Thursday, 3 July 2014

Baking for Beginners: The Perfect Loaf


Sluttery HQ kitchen is either turning out beautiful cakes or delicious loaves. We love to bake, and for me there's nothing more satisfying than baking your own bread. Whether it's focaccia, six seed bread, cornbread or bara brith, you name it and we've baked it, torn it apart with our bare hands, smothered it in butter and burned our mouths on it.

If you just want to make a basic loaf - a simple white or wholemeal loaf that you can proudly display in your kitchen and devour for breakfast - but you've always said it's too complicated / takes ages / goes wrong, then read on. With a few hints and ideas, you'll be turning out loaves to be proud of.

If you want a basic recipe, I'd suggest:
  • 500g strong white flour
  • 2 tsp salt
  • 1 sachet (7g) dried yeast
  • 2 tbsp olive oil
  • 300ml luke-warm water
And make it by hand. It's so wonderful to see such basic ingredients become a wonderful loaf just with the power of your hands. Plus breadmakers are fine for pizza dough but produce bread that is denser than the core of the earth (just me?).

Baker Tom's soda bread

The Basic Ingredients!
  • Let's start with the basics: flour. Wholemeal loaves are healthiest but often so dense you can only use them as doorstops. A 50/50 mix of white flour and wholemeal flour will give you a healthy and light loaf.
  • Alternatively, swap a handful of white flour for wholemeal flour if you're making a white loaf, as it'll add texture. Swap a handful of wholemeal for white to make a wholemeal loaf lighter.
  • Want your loaf even lighter? Add half a crushed 500mg Vitamin C tablet to the flour. Good luck with finding one that isn't flavoured for kids, mind. Thankfully a mild flavour like lemon won't affect the final flavour.
  • Want a softer loaf? (You want the moon on a stick, you do.) Then add a pat of softened butter or a tablespoon of olive oil to the dry ingredients.
  • Fast action yeast is most convenient. Dried yeast needs water to activate it. Don't add too much in the hopes of creating a GigantoLoaf. It'll just taste of gone off beer.
  • Use tepid water. Hot will kill the yeast, cold means it won't work/will take so long to work you'll have given up and bought a sandwich from Pret. Best of all: use (unsalted) water that you've boiled potatoes in to boost the taste and texture. I learned this tip from Little House On The Prairie (hat tip to Ma Ingalls).
The Fancier Ingredients!

The joy of making your own bread is that you can create the perfect flavour. Try adding grated cheese, roasted garlic, sundried tomatoes, dried fruit, herbs or spices to the dry ingredients. Remember when I added an entire breakfast to a loaf? Good times.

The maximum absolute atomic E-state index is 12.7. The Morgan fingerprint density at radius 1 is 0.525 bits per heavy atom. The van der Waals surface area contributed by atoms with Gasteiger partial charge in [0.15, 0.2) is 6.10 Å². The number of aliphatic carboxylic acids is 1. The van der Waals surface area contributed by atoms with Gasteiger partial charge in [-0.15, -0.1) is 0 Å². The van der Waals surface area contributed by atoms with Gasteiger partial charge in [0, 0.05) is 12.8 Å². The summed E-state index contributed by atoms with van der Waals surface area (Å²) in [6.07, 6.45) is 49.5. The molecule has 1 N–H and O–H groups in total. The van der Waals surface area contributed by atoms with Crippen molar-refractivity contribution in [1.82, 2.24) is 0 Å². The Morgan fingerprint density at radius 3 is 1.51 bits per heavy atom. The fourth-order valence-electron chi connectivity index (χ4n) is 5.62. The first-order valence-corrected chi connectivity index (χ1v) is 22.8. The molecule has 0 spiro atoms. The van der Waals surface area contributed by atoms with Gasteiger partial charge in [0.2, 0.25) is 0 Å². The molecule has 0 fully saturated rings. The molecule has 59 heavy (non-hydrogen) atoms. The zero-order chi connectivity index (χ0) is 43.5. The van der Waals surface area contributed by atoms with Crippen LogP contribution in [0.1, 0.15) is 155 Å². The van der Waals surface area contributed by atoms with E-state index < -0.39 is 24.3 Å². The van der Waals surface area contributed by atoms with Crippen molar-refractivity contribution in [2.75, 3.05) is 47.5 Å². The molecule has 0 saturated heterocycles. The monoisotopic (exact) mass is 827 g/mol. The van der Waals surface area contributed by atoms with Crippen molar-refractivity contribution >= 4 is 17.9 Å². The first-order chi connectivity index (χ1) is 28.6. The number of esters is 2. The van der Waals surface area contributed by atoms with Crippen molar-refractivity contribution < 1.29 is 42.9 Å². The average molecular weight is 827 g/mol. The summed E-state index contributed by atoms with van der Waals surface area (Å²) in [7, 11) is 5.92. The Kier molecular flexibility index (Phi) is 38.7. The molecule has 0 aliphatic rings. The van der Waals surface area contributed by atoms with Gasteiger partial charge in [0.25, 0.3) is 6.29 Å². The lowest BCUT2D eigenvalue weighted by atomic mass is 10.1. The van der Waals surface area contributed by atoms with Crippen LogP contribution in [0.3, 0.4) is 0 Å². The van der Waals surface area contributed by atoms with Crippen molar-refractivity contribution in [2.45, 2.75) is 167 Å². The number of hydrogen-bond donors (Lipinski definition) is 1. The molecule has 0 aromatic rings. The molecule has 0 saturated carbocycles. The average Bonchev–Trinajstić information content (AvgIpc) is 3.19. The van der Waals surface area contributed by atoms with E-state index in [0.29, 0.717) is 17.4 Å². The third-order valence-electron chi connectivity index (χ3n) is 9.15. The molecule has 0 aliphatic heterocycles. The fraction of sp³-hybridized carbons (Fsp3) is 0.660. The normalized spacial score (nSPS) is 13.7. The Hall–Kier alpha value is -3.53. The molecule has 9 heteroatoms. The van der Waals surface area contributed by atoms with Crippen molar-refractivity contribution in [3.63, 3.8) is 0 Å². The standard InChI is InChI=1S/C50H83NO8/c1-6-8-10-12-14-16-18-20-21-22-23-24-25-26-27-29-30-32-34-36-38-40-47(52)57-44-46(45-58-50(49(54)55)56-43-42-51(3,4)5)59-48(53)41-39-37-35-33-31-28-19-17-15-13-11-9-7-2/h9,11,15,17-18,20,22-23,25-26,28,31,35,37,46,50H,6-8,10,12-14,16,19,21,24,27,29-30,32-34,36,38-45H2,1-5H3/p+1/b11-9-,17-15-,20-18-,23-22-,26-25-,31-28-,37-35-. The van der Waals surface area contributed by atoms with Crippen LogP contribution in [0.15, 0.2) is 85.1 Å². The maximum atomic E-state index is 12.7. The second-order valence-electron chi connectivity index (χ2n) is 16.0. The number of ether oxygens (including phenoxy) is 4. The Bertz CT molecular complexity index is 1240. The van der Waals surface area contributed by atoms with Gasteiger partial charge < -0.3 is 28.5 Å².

Ice-cream bread. We went there.


The Knead!

I swear by Dan Lepard's method for kneading bread, which is coincidentally the very easiest.

Lightly oil your worktop, then knead the dough by holding it down with one hand, stretching it away with the other, and folding it back on itself. Make a quarter turn and repeat eight times. Put the dough back in the bowl and leave for 10 minutes, then knead again. Leave for another 10 minutes and knead one final time before leaving to rise.

Now go and buy Dan's book, it's utter magic.

The Rise!

Deep breath. You need to be patient now. You're going to let your loaf rise twice, and you're not going to be impatient and say "yeah that's probably doubled in size" when you know in your heart that it hasn't, and you're not going to shove it in the airing cupboard. Leaving it somewhere too hot will make it rise too quickly and give the bread a sour taste.

If you can poke a finger in the dough and the dent remains, it's risen. Now knock it down. It's a little heartbreaking to watch it crumple after all its hard work, but now's the time to shape it and let it rise again.

Grape focaccia

The Shape!

A banneton, or proving basket, will give your loaf a strong shape, crispier crust and dramatic pattern on top (dramatic in bread terms, you understand. It won't come out with flicky eyeliner and rhinestones).

Turn your dough into am oiled loaf tin for the second rise. The tin helps it cook more evenly, but don't worry if you don't have one - just pop your dough on a baking tray. Plait it if you're feeling fancy - Paul Hollywood's eight strand plaited loaf looks far more complicated than it is.

The Finish!

The finish to your bread depends on what you do to it before or after baking.
  • Soft loaf - wrap it in a teatowel for half an hour after it comes out of the oven.
  • Soft golden crust - brush the dough with warm milk.
  • Shiny golden crust - brush the loaf before and after baking with olive oil, which will also add flavour.
  • Shiny golden crust with a pleasing hardness - brush the dough with an egg beaten with a tablespoon of water.
Are you adding seeds or whatnot to the top? Then oil, egg white or milk will help them stick to the dough.

Slash the bread across the top before baking to make the loaf bloom outwards. It looks good and means there's more surface area, therefore more tasty crust.

I nearly bought a bread slashing device for £12 once. Reader, it was a knife.

Gluten free focaccia

The I Don't Have Time For All This!

The time you'll put in to making the loaf is about 15 minutes. The rest of it is leaving the dough to do its thing. Make the dough one evening and leave it to rise overnight in the fridge. Take it out the next day, shape it, and leave it to rise again for about 3 hours. Then bake.

Any other tips, dear readers? Anything else we should be adding to our loaves?

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